A 2012 gene expression study to evaluate the effect of SFN as an Nrf2 activator showed that despite the very large 5- to 20-fold increase in Nrf2 binding at their AREs, only a small increase in expression signal was observed. The researchers concluded that there may be other determinants, such as tissue-specific cofactors, negative feedback loops, and epigenetic or signalling mechanisms, which affect both basal expression and Nrf2-mediated transcriptional regulation of these highly expressed genes in cells [116].

4.4. Major Actions of SFN at the Cellular Level

The major documented cellular actions of SFN are listed in the nonexhaustive summary shown in Table 2 along with commentary on their clinical implications. These upstream processes have significant downstream effects and are associated with the observed effects in clinical trials using SFN or a dietary source of SFN. Most but not all of these actions are associated with Nrf2 activation.

5. Sulforaphane in Core Cellular Processes

5.1. Multiple Gene Targets and the Nrf2/ARE Pathway

It has been suggested that well in excess of 500 genes have been identified as being activated by SFN via the Nrf2/ARE pathway [132134], and it is likely that this underestimates the number as others are being discovered.

The large battery of upregulated cytoprotective genes includes those coding for the endogenous enzyme and nonenzyme antioxidants as well as Phase 2 detoxification enzymes [58]. Nrf2 plays a crucial role in the coordinated induction of those genes encoding many stress-responsive and cytoprotective enzymes and related proteins [135]. These include NAD(P)H:quinone reductase-1 (NQO1), haemoxygenase-1 (HO-1), glutamate-cysteine ligase (GCL), glutathione-S-transferase (GST), glutathione peroxidase (GPX1), thioredoxin (TXN), thioredoxin reductase (TXNRD1) [92], and PPAR-γ (PPARG) [136].

These endogenously-generated enzyme and nonenzyme molecules are not generally considered to necessarily function as “antioxidants” even though they exhibit significant redox-modulating capacity as and when the cell requires it.

When Zhang and colleagues [79] of the Johns Hopkins group were investigating chemoprevention in the early 1990s, they had been working on cytoprotective genes including those coding for the Phase 2 detoxification enzymes NQO1 and the GST families; the discovery that these genes were significantly induced by broccoli sprout-derived SFN provided the foundation for the rapid interest in research in this field.

Of the available SFN clinical trials associated with genes induced via Nrf2 activation, many demonstrate a linear dose-response (Table 3). More recently, it has become apparent that SFN can behave hormetically [137] with different effects responsive to different doses. This is in addition to its varying effects on different cell types and consequent to widely varying intracellular concentrations [125, 138142].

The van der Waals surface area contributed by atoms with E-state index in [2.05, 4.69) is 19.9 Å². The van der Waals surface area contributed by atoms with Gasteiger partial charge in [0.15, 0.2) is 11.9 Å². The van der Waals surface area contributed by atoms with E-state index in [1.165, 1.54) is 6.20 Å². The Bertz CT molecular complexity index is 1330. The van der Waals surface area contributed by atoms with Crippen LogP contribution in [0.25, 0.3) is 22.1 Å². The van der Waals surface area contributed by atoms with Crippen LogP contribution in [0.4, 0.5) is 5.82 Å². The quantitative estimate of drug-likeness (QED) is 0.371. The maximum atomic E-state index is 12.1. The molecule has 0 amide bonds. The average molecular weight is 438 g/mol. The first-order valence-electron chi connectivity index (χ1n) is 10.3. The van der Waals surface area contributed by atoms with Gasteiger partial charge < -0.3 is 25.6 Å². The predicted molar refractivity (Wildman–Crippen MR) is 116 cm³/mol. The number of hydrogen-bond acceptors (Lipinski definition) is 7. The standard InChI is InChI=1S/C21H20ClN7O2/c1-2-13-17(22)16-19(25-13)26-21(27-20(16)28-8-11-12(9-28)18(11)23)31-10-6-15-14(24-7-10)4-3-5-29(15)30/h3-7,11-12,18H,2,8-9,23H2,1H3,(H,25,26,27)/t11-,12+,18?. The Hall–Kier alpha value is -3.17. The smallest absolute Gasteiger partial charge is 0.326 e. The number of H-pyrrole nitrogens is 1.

5.2. SFN as a Redox Modulator

Even though enzymes known to function within the Phase 2 detoxification pathway are not typically considered to be “antioxidants,” it has now been firmly established that NQO1 provides major antioxidant functions by virtue of its obligatory two-electron reduction mechanism which diverts quinones from participating in oxidative cycling and generation of reactive oxygen intermediates.

A major new perspective on the functional importance of this enzyme [143145] followed the finding that the gene coding for NQO1 is highly inducible and that its increased induction protected animals and their cells against oxidative stress [143145]. SFN is considered to be one of most potent phytochemical inducers of NQO1 [96, 146]. As such, SFN’s nutrigenomic effects contribute to the enhancement of the cell’s antioxidant capacity [64]. Figure 6 illustrates the comparative induction of SFN and other phytochemicals.

5.3. Endogenously Generated “Antioxidants” in Type 2 Diabetes

Given the role of SFN in induction of Nrf2-dependent cytoprotective genes, SFN might be a useful candidate for modulation of upstream genes associated with the etiology of T2DM. A 2016 review paper reaffirms a rationale for the “unifying hypothesis” proposed by Brownlee in 2001 in which generation of ROS is the key central theme linking the pathogenesis of T2DM and CVD [147]. In further support of this hypothesis, Rask-Madsen and King reinforce the possibility that endogenous protective pathways could protect against vascular complications in T2DM [148]. The following sections highlight the role of several inducible redox-modulating molecules with reference to their activity in T2DM.

5.4. Highlighting Redox-Modulating Nrf2 Target Genes